Levels of Abstraction and Minds
Grounding minds in reality
Many years ago I came upon the idea that one important aspect of reality is that it's a structure of levels.
I first came upon the idea in Gregory Bateson's Steps Toward an Ecology of Mind.
But many people have expressed equivalent ideas.
Russell touched on the idea with his theory of logical types.
I have for years expressed this as levels of abstraction.
I approach it by example.
Say we look at reality from the perspective of sub-atomic particles - electrons and protons and neutrons say.
Those particles have a very clear set of properties and they interact with each other in very well established ways.
Let's stipulate that this is a level of abstraction.
When the sub-atomic particles interact they form stable structures - atoms.
Atoms have properties not seen among sub-atomic properties.
Atoms are at a different level of abstraction from the sub-atomic particles.
The atoms couldn't exist without the sub-atomic particles and the possibilities of atoms are created by the properties of the sub-atomic particles.
The properties of atoms are said to emerge from the properties of subatomic particles.
The properties of matter emerge from the properties of atoms. Matter can be solid or liquid or gas. Matter can be hard or soft. Those are not properties of atoms.
Each of these represents a level of abstraction and it is fairly easy to see that reality is a structure of such levels of abstraction.
Let's be clear about the metaphor involved in this emergence - it is not like something emerging into sight as it rises from the depths of the ocean. It is not something that was there all the time revealing itself. In this context emergence refers to the creation of properties at higher levels of abstraction from the properties of things at lower levels. When I talk of levels of abstraction they clearly form a hierarchy with higher levels emerging from lower ones - but I want to point out an essential point about that hierarchy. No level is no more fundamental than any other. They all exist together at once - they are all the same thing.
To illustrate this let me jump to a very high level of abstraction.
Bear with me a bit here. Let's say that a mind like me is best thought of a very high level of abstraction of physical reality. Minds manifestly have properties that atoms don't but it's pretty clear that minds are made of atoms.
So - to illustrate how no level is more fundamental - imagine that I want to have a sip of coffee and reach for my cup. When I do that at the level of atoms trillions of atoms go through all sorts of reactions and physically move across space an enormous distance from an atomic perspective.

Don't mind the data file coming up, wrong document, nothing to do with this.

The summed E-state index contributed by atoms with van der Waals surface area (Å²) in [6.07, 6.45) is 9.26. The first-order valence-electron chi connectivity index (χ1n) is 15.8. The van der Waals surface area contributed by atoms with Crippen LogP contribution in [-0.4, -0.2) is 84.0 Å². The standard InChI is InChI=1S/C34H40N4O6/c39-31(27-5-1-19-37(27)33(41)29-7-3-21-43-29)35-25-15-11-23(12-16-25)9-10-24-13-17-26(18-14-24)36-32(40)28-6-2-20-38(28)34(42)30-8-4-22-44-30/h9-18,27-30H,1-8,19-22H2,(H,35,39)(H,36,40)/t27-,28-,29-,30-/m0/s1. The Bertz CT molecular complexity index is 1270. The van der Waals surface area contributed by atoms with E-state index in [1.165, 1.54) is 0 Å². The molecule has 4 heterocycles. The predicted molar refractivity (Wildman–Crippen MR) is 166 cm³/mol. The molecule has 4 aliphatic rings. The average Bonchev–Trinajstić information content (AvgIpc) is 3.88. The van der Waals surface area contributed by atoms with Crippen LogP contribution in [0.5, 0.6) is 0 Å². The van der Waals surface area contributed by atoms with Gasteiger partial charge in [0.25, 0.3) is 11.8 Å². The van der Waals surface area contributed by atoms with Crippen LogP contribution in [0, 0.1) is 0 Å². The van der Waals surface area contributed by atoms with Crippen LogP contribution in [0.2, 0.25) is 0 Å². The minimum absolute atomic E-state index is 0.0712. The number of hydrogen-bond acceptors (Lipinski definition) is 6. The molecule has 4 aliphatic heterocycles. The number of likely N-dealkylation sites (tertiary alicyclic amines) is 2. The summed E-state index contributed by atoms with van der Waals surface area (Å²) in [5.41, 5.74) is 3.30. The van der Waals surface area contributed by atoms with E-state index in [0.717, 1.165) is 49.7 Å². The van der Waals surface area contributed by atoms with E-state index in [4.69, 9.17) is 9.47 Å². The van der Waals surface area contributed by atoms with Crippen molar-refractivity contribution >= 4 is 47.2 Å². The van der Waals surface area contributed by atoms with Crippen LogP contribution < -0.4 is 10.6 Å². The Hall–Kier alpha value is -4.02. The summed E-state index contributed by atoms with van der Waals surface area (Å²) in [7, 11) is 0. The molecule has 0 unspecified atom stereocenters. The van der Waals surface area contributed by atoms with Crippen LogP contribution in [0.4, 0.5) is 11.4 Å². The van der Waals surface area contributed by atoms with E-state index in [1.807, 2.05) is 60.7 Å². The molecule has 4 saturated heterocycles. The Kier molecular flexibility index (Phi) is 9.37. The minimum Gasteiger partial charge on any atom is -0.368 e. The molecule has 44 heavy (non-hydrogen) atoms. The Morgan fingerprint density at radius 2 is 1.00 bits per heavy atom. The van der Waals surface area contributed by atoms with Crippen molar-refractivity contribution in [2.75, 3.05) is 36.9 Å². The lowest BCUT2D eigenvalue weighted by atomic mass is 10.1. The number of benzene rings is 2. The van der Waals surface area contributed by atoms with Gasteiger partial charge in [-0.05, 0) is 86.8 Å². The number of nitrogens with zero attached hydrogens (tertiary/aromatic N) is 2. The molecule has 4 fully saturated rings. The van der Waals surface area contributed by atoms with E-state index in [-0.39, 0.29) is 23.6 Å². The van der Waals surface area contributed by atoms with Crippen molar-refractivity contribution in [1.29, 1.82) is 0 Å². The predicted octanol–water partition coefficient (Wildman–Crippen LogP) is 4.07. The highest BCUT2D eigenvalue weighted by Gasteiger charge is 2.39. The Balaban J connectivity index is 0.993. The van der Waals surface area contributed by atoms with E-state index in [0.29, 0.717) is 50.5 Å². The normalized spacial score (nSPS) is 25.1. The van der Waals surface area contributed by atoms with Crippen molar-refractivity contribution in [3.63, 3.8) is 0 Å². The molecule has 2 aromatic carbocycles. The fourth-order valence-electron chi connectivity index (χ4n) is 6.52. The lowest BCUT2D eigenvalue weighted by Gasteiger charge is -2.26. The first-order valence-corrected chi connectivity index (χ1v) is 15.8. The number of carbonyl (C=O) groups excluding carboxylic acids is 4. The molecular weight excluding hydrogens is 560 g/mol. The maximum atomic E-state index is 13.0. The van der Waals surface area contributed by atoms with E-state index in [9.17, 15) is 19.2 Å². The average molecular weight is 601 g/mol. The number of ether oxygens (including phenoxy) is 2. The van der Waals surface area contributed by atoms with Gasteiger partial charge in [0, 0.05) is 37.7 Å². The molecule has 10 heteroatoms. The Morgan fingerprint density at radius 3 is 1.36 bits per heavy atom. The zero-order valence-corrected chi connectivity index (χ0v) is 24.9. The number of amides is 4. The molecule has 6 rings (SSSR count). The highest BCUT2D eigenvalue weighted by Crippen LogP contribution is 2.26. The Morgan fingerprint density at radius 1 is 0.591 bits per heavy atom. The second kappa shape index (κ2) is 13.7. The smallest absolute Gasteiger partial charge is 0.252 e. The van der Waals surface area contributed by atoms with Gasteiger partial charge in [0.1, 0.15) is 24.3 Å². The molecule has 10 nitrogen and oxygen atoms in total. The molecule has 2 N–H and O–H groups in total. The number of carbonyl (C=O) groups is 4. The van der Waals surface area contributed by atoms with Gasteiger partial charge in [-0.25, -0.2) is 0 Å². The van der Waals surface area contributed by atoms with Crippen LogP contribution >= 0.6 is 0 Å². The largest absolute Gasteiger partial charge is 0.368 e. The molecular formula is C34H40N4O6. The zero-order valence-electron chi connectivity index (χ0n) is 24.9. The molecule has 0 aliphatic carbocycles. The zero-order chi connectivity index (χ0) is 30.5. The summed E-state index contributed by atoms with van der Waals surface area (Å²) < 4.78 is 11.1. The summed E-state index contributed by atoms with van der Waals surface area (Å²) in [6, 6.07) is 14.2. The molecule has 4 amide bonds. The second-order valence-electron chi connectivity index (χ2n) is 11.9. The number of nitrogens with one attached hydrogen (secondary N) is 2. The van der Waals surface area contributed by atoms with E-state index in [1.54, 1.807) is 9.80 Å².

Why all this action at the atomic level?
You won't find the reason by examining the properties of atoms.
You have to go the level of abstraction where you can see that I want a sip of coffee.
It's not that any of the atoms want a sip of coffee. It's not even that my muscles want a sip of coffee. It is that I want a cup of coffee.
The whole concept of wanting is not something that applies at the lower levels.
So the point here is that no level is fundamental - they all exist at once and causality can run up or down through the levels. Sometimes it's a mind wanting something that causes a physical change to happen. Sometimes a physical change can have an effect on a mind.
Let's narrow our focus a bit to what we know about minds. We know that minds emerge from bodies - in particular from our brains. In the last 20 years there has been a huge increase in what we know about how brains actually work. We have all sorts of tools that do brain imaging and they help us a lot - but more important we are learning about the physical neural structures from which mental properties emerge. If you recognize your mother then a particular region of your brain says to the rest of the brain "that's Mom" It's ability to that emerges from the particular structure of neurons in that region and the connection that region has with many other parts of the brain.
But there is more to it than that. If the physical connection between that region and another region from which our emotions emerge is broken a strange thing happens.
Since you recognize your mother but don't get the emotional feeling that your mother is expected to stimulate in you think the person in front of you is an impostor - looks a lot like Mom but isn't. This is Capgras Syndrome - it's quite well studied.
But here's the thing - the mental property of recognition of Mom as Mom emerges from the interaction of those modules (and much else besides). So the point here is that a mental property (recognition of Mom) emerges from the properties of lower level structures that do not in themselves recognize Mom. This is like how an atom isn't either liquid or solid or gas - the properties of solidity just do not apply to atoms.
Similarly - the property of recognition just does not apply to neurons - recognition is a mental property that emerges from neurons.
So here's the conclusion I have from this - what we call minds are very real - and they are in no way detachable from physical reality.
Though real and influential it is plain that minds are pretty different from rocks.
Minds and rocks both have weight and are made of atoms - but it's a mind that can walk around.
Sherlock Holmes often admonished Watson to not theorize too much before having the facts. Philosophers have theorized about minds for a long time - but only recently have we been even begun to gather the relevant facts. And the ideas emerging from what we are learning take us down very different paths than the ones the ancients thought 'necessary'.
What do you think?